11. The agreed people rates are used consistently across all services in the contract which are reimbursed on a defined cost basis, including those services required by the contract to be delivered as cost reimbursable, schemes to replace life expired assets, or enhance the Area network, and Green Claims against third parties for damage to the Area network.

29. He goes on to explain how the people rates have developed over the years and that HE ‘needs to be assured that the people rates being charged by Kier are a fair reflection of Kier’s actual costs. Kier has provided a ‘vast’ amount of anonymised data for the purpose of developing the rates which ‘detail the way in which Kier propose to charge people rates under the Area 9 ASC in the period up to their next review’. Mr Ash uses a spot-checking methodology to review the information sent. He states that: –

The outcome of my review is a set of people rates that I am prepared to recommend that Highways England agree to pay, for all work performed by Kier in Area 9 under the ASC – that is to say, both scheme work, and repair work.

30. Annexed to his statement are fairly straightforward rates for staff and labour for those employed by Kier (as opposed to agency personnel) which appear to be updated once every year or two – there are four tables covering January 2016 to the present day.

31. In evidence Mr Ash said that the rates are a representation of the defined costs of the contract. All ASC work is covered by these rates. The background data he had referred to in his statement contains data for defined costs which is then bundled up into a series of bands for staff and operatives.

32. In relation to other costs a similar system is not used. Plant is charged at CECA minus 30%, and that is now included in the contract, and other aspects are paid at the costs rates claimed by Kier.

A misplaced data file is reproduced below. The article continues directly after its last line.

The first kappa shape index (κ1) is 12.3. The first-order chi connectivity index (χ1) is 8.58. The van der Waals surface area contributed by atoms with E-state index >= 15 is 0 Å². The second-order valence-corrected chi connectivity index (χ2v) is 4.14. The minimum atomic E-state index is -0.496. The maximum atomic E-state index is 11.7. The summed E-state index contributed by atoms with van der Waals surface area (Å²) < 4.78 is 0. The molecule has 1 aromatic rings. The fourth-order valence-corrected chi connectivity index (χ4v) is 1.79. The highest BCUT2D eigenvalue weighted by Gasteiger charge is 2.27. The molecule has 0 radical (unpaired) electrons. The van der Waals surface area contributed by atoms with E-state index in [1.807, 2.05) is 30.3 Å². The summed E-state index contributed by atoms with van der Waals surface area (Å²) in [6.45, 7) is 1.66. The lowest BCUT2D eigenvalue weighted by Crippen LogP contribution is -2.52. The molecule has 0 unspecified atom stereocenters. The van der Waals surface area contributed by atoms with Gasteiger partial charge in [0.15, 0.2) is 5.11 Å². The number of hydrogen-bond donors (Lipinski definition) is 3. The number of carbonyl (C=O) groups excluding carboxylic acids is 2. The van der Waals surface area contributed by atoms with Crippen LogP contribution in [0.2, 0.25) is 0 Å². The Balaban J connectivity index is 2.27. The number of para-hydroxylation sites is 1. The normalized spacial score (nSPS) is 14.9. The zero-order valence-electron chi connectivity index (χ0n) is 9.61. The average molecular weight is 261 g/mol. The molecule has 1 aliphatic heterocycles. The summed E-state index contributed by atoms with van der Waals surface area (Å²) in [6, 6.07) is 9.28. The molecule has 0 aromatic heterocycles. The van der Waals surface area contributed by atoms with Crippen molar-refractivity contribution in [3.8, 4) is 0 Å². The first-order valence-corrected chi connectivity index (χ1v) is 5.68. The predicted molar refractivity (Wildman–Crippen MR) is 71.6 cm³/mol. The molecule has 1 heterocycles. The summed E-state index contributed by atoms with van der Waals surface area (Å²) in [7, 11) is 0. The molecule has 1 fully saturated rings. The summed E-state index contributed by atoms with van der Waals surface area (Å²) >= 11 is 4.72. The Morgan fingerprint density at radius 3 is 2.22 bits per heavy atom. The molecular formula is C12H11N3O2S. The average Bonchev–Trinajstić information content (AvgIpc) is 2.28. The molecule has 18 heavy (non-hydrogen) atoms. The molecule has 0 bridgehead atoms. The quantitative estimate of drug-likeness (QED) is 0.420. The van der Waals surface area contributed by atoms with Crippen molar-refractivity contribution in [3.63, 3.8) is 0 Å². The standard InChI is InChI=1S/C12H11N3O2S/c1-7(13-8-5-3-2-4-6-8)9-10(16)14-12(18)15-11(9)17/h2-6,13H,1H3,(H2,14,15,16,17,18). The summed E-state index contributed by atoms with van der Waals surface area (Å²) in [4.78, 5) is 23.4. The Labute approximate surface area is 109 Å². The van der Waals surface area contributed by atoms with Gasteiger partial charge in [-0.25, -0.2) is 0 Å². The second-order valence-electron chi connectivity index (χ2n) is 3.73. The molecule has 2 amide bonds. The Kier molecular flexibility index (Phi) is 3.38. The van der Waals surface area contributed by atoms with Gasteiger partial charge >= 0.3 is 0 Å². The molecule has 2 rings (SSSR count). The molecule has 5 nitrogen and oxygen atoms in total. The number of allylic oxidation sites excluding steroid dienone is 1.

33. Mr Ash accepted that Mr Barnes was correct when he said that Schedule 1 of the Conditions of Contract provides a full description of the cost components that can be recovered by way of people charges under the definition of Defined Cost.

34. Brian Read has been national Head of Commercial Modelling at Highways England and Senior Departmental manager in the Highways England Procurement Directorate since he joined, HE in 2019. He had previously worked for BBMM which were the contractors for Area 10 and made his statement ‘primarily in order to explain how BBMM charged Highways England for such repairs during my time as Commercial Director for Area 10 at BBMM (which continued down to the end of the ASC in April 2019), and, in so doing, to confirm that there was no such “schedule of costs” as requested by the Appellant’. He also said that there were no “standard charges” at which BBMM charged HE for making such repairs.

[*Note: contradicted by his statement]

35. He concluded that BBMM recovered its costs of above-threshold repairs in accordance with completely standard, costs-reimbursable methodology, and did not agree a schedule of rates with HE, applicable when charging for above threshold repairs.

36. Finally, Paul Brown was, at relevant times, HE’s Service Delivery Manager for Area 10. He also confirmed that there was no ‘schedule of costs. He set out the way in which costs were audited and concluded that: –

26. Changes to the people rates charged from time to time under the ASC in Area 10 were not reconciled during the life of the ASC. The Audit was intended to enable the Final Account to be agreed.